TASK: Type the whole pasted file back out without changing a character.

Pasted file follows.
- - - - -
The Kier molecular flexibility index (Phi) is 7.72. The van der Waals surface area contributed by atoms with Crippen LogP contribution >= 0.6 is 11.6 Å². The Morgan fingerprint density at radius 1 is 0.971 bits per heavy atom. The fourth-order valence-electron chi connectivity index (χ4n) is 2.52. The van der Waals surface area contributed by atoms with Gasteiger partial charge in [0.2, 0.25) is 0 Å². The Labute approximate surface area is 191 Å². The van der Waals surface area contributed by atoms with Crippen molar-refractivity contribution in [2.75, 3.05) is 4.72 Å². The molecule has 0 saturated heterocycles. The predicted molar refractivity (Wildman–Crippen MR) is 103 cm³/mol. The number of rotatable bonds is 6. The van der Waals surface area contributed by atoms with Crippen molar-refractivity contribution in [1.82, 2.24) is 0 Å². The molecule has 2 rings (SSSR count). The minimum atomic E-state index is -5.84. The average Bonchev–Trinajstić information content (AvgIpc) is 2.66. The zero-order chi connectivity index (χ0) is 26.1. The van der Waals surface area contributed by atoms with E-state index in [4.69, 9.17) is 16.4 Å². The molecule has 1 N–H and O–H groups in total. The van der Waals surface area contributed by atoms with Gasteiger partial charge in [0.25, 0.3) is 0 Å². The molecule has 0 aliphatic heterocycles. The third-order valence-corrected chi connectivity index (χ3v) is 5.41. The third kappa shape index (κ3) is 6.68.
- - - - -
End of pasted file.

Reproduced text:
The Kier molecular flexibility index (Phi) is 7.72. The van der Waals surface area contributed by atoms with Crippen LogP contribution >= 0.6 is 11.6 Å². The Morgan fingerprint density at radius 1 is 0.971 bits per heavy atom. The fourth-order valence-electron chi connectivity index (χ4n) is 2.52. The van der Waals surface area contributed by atoms with Gasteiger partial charge in [0.2, 0.25) is 0 Å². The Labute approximate surface area is 191 Å². The van der Waals surface area contributed by atoms with Crippen molar-refractivity contribution in [2.75, 3.05) is 4.72 Å². The molecule has 0 saturated heterocycles. The predicted molar refractivity (Wildman–Crippen MR) is 103 cm³/mol. The number of rotatable bonds is 6. The van der Waals surface area contributed by atoms with Crippen molar-refractivity contribution in [1.82, 2.24) is 0 Å². The molecule has 2 rings (SSSR count). The minimum atomic E-state index is -5.84. The average Bonchev–Trinajstić information content (AvgIpc) is 2.66. The zero-order chi connectivity index (χ0) is 26.1. The van der Waals surface area contributed by atoms with E-state index in [4.69, 9.17) is 16.4 Å². The molecule has 1 N–H and O–H groups in total. The van der Waals surface area contributed by atoms with Gasteiger partial charge in [0.25, 0.3) is 0 Å². The molecule has 0 aliphatic heterocycles. The third-order valence-corrected chi connectivity index (χ3v) is 5.41. The third kappa shape index (κ3) is 6.68.